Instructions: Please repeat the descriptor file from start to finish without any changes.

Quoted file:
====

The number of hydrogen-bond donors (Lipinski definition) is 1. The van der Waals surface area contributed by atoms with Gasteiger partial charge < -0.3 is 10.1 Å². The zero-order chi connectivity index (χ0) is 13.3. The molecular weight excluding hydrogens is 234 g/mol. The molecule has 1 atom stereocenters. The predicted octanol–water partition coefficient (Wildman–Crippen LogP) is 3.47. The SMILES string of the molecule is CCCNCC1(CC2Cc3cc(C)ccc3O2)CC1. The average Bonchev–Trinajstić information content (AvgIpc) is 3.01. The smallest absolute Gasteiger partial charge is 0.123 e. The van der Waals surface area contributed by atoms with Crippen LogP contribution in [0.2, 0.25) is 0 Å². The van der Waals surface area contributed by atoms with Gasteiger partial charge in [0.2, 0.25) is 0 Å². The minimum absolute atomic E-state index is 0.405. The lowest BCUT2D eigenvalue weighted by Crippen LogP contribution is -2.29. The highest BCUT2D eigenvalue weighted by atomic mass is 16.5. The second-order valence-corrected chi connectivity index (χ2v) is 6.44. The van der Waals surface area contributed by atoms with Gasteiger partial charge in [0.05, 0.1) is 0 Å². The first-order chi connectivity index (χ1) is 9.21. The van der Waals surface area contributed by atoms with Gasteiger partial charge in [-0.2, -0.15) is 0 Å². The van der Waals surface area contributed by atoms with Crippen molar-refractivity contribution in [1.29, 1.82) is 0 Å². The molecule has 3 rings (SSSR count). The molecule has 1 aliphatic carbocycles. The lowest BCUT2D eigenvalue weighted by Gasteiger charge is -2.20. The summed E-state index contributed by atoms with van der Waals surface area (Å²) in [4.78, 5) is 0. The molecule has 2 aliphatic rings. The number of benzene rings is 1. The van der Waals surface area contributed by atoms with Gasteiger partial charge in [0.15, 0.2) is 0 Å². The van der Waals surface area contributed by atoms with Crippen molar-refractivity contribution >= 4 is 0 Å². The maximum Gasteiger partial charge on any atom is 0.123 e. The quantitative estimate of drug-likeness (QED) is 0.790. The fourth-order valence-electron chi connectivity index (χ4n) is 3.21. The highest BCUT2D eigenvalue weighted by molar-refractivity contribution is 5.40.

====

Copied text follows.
The number of hydrogen-bond donors (Lipinski definition) is 1. The van der Waals surface area contributed by atoms with Gasteiger partial charge < -0.3 is 10.1 Å². The zero-order chi connectivity index (χ0) is 13.3. The molecular weight excluding hydrogens is 234 g/mol. The molecule has 1 atom stereocenters. The predicted octanol–water partition coefficient (Wildman–Crippen LogP) is 3.47. The SMILES string of the molecule is CCCNCC1(CC2Cc3cc(C)ccc3O2)CC1. The average Bonchev–Trinajstić information content (AvgIpc) is 3.01. The smallest absolute Gasteiger partial charge is 0.123 e. The van der Waals surface area contributed by atoms with Crippen LogP contribution in [0.2, 0.25) is 0 Å². The van der Waals surface area contributed by atoms with Gasteiger partial charge in [0.2, 0.25) is 0 Å². The minimum absolute atomic E-state index is 0.405. The lowest BCUT2D eigenvalue weighted by Crippen LogP contribution is -2.29. The highest BCUT2D eigenvalue weighted by atomic mass is 16.5. The second-order valence-corrected chi connectivity index (χ2v) is 6.44. The van der Waals surface area contributed by atoms with Gasteiger partial charge in [0.05, 0.1) is 0 Å². The first-order chi connectivity index (χ1) is 9.21. The van der Waals surface area contributed by atoms with Gasteiger partial charge in [-0.2, -0.15) is 0 Å². The van der Waals surface area contributed by atoms with Crippen molar-refractivity contribution in [1.29, 1.82) is 0 Å². The molecule has 3 rings (SSSR count). The molecule has 1 aliphatic carbocycles. The lowest BCUT2D eigenvalue weighted by Gasteiger charge is -2.20. The summed E-state index contributed by atoms with van der Waals surface area (Å²) in [4.78, 5) is 0. The molecule has 2 aliphatic rings. The number of benzene rings is 1. The van der Waals surface area contributed by atoms with Gasteiger partial charge in [0.15, 0.2) is 0 Å². The van der Waals surface area contributed by atoms with Crippen molar-refractivity contribution >= 4 is 0 Å². The maximum Gasteiger partial charge on any atom is 0.123 e. The quantitative estimate of drug-likeness (QED) is 0.790. The fourth-order valence-electron chi connectivity index (χ4n) is 3.21. The highest BCUT2D eigenvalue weighted by molar-refractivity contribution is 5.40.